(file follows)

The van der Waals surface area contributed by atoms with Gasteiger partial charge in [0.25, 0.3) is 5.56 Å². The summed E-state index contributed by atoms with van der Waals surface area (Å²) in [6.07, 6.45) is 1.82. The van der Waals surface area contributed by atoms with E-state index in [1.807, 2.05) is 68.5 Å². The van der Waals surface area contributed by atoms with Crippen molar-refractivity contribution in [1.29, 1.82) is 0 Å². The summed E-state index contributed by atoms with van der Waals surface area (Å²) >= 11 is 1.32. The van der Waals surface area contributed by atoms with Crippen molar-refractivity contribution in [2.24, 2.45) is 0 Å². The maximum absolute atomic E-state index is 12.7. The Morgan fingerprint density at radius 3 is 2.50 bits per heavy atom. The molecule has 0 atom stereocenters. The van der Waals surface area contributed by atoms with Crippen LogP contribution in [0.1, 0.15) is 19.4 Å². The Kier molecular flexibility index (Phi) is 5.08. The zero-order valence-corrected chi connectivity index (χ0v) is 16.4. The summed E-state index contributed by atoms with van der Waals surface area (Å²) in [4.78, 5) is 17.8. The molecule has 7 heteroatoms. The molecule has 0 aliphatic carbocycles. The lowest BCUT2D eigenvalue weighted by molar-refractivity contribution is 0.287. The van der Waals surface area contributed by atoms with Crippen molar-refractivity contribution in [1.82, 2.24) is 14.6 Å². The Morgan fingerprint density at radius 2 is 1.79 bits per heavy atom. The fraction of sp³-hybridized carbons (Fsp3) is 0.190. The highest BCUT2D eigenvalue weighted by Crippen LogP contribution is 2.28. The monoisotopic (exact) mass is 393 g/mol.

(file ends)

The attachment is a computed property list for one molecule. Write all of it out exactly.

The van der Waals surface area contributed by atoms with Gasteiger partial charge in [0.25, 0.3) is 5.56 Å². The summed E-state index contributed by atoms with van der Waals surface area (Å²) in [6.07, 6.45) is 1.82. The van der Waals surface area contributed by atoms with E-state index in [1.807, 2.05) is 68.5 Å². The van der Waals surface area contributed by atoms with Crippen molar-refractivity contribution in [1.29, 1.82) is 0 Å². The summed E-state index contributed by atoms with van der Waals surface area (Å²) >= 11 is 1.32. The van der Waals surface area contributed by atoms with Crippen molar-refractivity contribution in [2.24, 2.45) is 0 Å². The maximum absolute atomic E-state index is 12.7. The Morgan fingerprint density at radius 3 is 2.50 bits per heavy atom. The molecule has 0 atom stereocenters. The van der Waals surface area contributed by atoms with Crippen LogP contribution in [0.1, 0.15) is 19.4 Å². The Kier molecular flexibility index (Phi) is 5.08. The zero-order valence-corrected chi connectivity index (χ0v) is 16.4. The summed E-state index contributed by atoms with van der Waals surface area (Å²) in [4.78, 5) is 17.8. The molecule has 7 heteroatoms. The molecule has 0 aliphatic carbocycles. The lowest BCUT2D eigenvalue weighted by molar-refractivity contribution is 0.287. The van der Waals surface area contributed by atoms with Crippen molar-refractivity contribution in [1.82, 2.24) is 14.6 Å². The Morgan fingerprint density at radius 2 is 1.79 bits per heavy atom. The fraction of sp³-hybridized carbons (Fsp3) is 0.190. The highest BCUT2D eigenvalue weighted by Crippen LogP contribution is 2.28. The monoisotopic (exact) mass is 393 g/mol.